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Asia Minor

Asia Minor, great peninsula, c.250,000 sq mi (647,500 sq km), extreme W Asia, generally coterminous with Asian Turkey, also called Anatolia. It is washed by the Black Sea in the north, the Mediterranean Sea in the south, and the Aegean Sea in the west. The Black and Aegean seas are linked by the Sea of Marmara and the two straits of the Bosporus and the Dardanelles. Near the southern coast of Asia Minor are the Taurus Mts.; the rest of the peninsula is occupied by the Anatolian plateau, which is crossed by numerous mountains interspersed with lakes. In ancient times most Eastern and Western civilizations intersected in Asia Minor, for it was connected with Mesopotamia by the Tigris and Euphrates rivers and with Greece by the Aegean and Mediterranean seas. The Hittites established the first major civilization in Asia Minor about 1800 BC Beginning in the 8th cent. BC Greek colonies were established on the coast lands, and the Greeks thus came into contact with Lydia, Phrygia, and Troy. The conquest (6th cent. BC) of Asia Minor by the Persians led to the Persian Wars. Alexander the Great incorporated the region into his empire, and after his death it was divided into small states ruled by various Diadochi (rulers). It was reunified (2d cent. BC) by the Romans. After AD 395 the country was re-Hellenized and became part of the Eastern Roman, or Byzantine Empire. It was prosperous until the early part of the 6th cent. when it was successively invaded by the Persians (616–26), Arabs (668), Seljuk Turks (1061), and Mongols (1243). The Mongols obliterated almost all traces of Hellenic civilization. Asia Minor was then gradually (13th–15th cent.) conquered by the Ottoman Turks. It remained part of the Ottoman Empire until the establishment of the Republic of Turkey after World War I.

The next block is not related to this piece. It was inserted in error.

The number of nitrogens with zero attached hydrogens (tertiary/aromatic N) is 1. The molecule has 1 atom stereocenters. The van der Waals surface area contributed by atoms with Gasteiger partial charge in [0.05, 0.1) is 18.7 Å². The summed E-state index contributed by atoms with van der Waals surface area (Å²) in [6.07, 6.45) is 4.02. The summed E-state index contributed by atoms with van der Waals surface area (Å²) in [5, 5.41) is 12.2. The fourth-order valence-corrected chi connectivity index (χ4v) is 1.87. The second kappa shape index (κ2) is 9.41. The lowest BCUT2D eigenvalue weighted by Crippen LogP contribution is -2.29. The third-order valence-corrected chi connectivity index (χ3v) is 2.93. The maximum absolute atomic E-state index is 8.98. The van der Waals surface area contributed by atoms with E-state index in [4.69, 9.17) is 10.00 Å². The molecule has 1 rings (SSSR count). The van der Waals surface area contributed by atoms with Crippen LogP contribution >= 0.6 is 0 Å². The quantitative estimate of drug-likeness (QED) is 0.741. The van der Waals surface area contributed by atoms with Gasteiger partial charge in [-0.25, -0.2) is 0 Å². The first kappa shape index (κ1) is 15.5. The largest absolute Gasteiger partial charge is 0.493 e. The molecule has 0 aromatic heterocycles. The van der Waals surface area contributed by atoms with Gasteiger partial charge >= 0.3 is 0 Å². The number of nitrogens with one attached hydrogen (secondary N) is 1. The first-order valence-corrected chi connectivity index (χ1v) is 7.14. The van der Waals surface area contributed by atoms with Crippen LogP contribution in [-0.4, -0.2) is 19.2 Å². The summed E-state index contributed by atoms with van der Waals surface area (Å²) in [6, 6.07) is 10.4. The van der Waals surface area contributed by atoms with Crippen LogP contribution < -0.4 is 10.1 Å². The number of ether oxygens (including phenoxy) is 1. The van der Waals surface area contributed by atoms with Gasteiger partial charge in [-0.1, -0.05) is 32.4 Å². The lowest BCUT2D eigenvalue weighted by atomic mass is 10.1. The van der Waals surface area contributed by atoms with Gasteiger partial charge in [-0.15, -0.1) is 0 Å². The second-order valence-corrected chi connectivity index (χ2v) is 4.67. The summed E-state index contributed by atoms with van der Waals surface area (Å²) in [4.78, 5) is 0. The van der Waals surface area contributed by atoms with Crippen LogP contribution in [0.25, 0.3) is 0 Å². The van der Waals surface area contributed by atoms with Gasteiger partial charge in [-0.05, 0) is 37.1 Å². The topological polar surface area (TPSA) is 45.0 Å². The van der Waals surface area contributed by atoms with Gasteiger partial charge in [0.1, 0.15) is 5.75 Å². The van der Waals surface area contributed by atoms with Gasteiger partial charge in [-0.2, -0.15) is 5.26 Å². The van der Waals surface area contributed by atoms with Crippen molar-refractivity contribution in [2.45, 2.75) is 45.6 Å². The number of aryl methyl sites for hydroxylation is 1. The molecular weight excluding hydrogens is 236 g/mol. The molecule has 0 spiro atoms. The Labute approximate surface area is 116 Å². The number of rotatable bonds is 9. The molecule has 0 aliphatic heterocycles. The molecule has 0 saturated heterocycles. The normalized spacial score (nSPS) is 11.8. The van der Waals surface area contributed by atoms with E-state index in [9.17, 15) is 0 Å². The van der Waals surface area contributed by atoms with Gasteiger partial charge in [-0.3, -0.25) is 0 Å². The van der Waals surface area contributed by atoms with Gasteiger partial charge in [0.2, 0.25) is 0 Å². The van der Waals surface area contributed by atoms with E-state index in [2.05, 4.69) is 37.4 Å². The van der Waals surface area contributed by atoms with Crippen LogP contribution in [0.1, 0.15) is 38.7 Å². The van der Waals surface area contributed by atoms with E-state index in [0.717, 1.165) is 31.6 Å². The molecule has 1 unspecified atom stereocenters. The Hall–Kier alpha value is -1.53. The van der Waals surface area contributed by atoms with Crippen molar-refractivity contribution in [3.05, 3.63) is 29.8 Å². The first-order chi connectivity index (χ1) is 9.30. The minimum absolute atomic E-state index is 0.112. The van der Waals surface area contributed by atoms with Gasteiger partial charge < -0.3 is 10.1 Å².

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"Asia Minor." The Columbia Encyclopedia, 6th ed.. . Encyclopedia.com. 17 Aug. 2017 <http://www.encyclopedia.com>.

"Asia Minor." The Columbia Encyclopedia, 6th ed.. . Encyclopedia.com. (August 17, 2017). http://www.encyclopedia.com/reference/encyclopedias-almanacs-transcripts-and-maps/asia-minor

"Asia Minor." The Columbia Encyclopedia, 6th ed.. . Retrieved August 17, 2017 from Encyclopedia.com: http://www.encyclopedia.com/reference/encyclopedias-almanacs-transcripts-and-maps/asia-minor

Asia Minor

Asia Minor (Anatolia) Great peninsula of w Asia making up most of modern Turkey. The Bosporus, the Sea of Marmara, and the Dardanelles divide both Turkey and Europe from Asia. Apart from a very narrow coastal plain, the area is a high, arid plateau. In the se, the Taurus Range rises to more than 3750m (12,000ft). The area has been inhabited since the Bronze Age, with civilizations such as Troy. The Hittites established a kingdom here in c.1800 bc. From the 8th century bc, the Greeks established colonies in the area; the Persians invaded in the 6th century bc and the Persian Wars followed. Alexander the Great's empire included this region, although it split into several states after his death. The Romans unified the area in the 2nd century ad. by the 6th century it had become part of the Byzantine empire. In the 13th–15th centuries it was conquered by the Ottoman Turks and remained part of the Ottoman Empire until the establishment of the Republic of Turkey in 1923.

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"Asia Minor." World Encyclopedia. . Encyclopedia.com. 17 Aug. 2017 <http://www.encyclopedia.com>.

"Asia Minor." World Encyclopedia. . Encyclopedia.com. (August 17, 2017). http://www.encyclopedia.com/environment/encyclopedias-almanacs-transcripts-and-maps/asia-minor

"Asia Minor." World Encyclopedia. . Retrieved August 17, 2017 from Encyclopedia.com: http://www.encyclopedia.com/environment/encyclopedias-almanacs-transcripts-and-maps/asia-minor